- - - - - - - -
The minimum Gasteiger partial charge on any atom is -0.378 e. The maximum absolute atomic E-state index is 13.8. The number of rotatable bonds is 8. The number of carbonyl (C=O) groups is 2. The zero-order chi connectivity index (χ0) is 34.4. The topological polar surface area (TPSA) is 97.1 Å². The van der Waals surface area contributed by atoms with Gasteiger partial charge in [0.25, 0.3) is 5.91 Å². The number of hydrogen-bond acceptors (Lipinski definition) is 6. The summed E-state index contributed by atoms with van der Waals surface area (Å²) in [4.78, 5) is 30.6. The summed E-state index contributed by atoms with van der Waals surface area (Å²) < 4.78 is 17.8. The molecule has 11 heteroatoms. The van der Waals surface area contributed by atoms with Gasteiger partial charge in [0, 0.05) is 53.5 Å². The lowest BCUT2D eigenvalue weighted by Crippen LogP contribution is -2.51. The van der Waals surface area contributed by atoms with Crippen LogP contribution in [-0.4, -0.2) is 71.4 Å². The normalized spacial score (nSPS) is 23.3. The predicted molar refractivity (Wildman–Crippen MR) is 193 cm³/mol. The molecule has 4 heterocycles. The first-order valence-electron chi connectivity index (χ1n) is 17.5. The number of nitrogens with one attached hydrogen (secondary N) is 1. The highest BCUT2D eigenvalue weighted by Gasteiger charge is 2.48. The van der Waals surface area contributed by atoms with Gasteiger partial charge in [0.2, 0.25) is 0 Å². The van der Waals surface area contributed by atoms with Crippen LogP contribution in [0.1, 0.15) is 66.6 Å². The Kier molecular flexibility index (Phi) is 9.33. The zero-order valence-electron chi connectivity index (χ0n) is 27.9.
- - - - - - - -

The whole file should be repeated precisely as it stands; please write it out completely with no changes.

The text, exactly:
The minimum Gasteiger partial charge on any atom is -0.378 e. The maximum absolute atomic E-state index is 13.8. The number of rotatable bonds is 8. The number of carbonyl (C=O) groups is 2. The zero-order chi connectivity index (χ0) is 34.4. The topological polar surface area (TPSA) is 97.1 Å². The van der Waals surface area contributed by atoms with Gasteiger partial charge in [0.25, 0.3) is 5.91 Å². The number of hydrogen-bond acceptors (Lipinski definition) is 6. The summed E-state index contributed by atoms with van der Waals surface area (Å²) in [4.78, 5) is 30.6. The summed E-state index contributed by atoms with van der Waals surface area (Å²) < 4.78 is 17.8. The molecule has 11 heteroatoms. The van der Waals surface area contributed by atoms with Gasteiger partial charge in [0, 0.05) is 53.5 Å². The lowest BCUT2D eigenvalue weighted by Crippen LogP contribution is -2.51. The van der Waals surface area contributed by atoms with Crippen LogP contribution in [-0.4, -0.2) is 71.4 Å². The normalized spacial score (nSPS) is 23.3. The predicted molar refractivity (Wildman–Crippen MR) is 193 cm³/mol. The molecule has 4 heterocycles. The first-order valence-electron chi connectivity index (χ1n) is 17.5. The number of nitrogens with one attached hydrogen (secondary N) is 1. The highest BCUT2D eigenvalue weighted by Gasteiger charge is 2.48. The van der Waals surface area contributed by atoms with Gasteiger partial charge in [0.2, 0.25) is 0 Å². The van der Waals surface area contributed by atoms with Crippen LogP contribution in [0.1, 0.15) is 66.6 Å². The Kier molecular flexibility index (Phi) is 9.33. The zero-order valence-electron chi connectivity index (χ0n) is 27.9.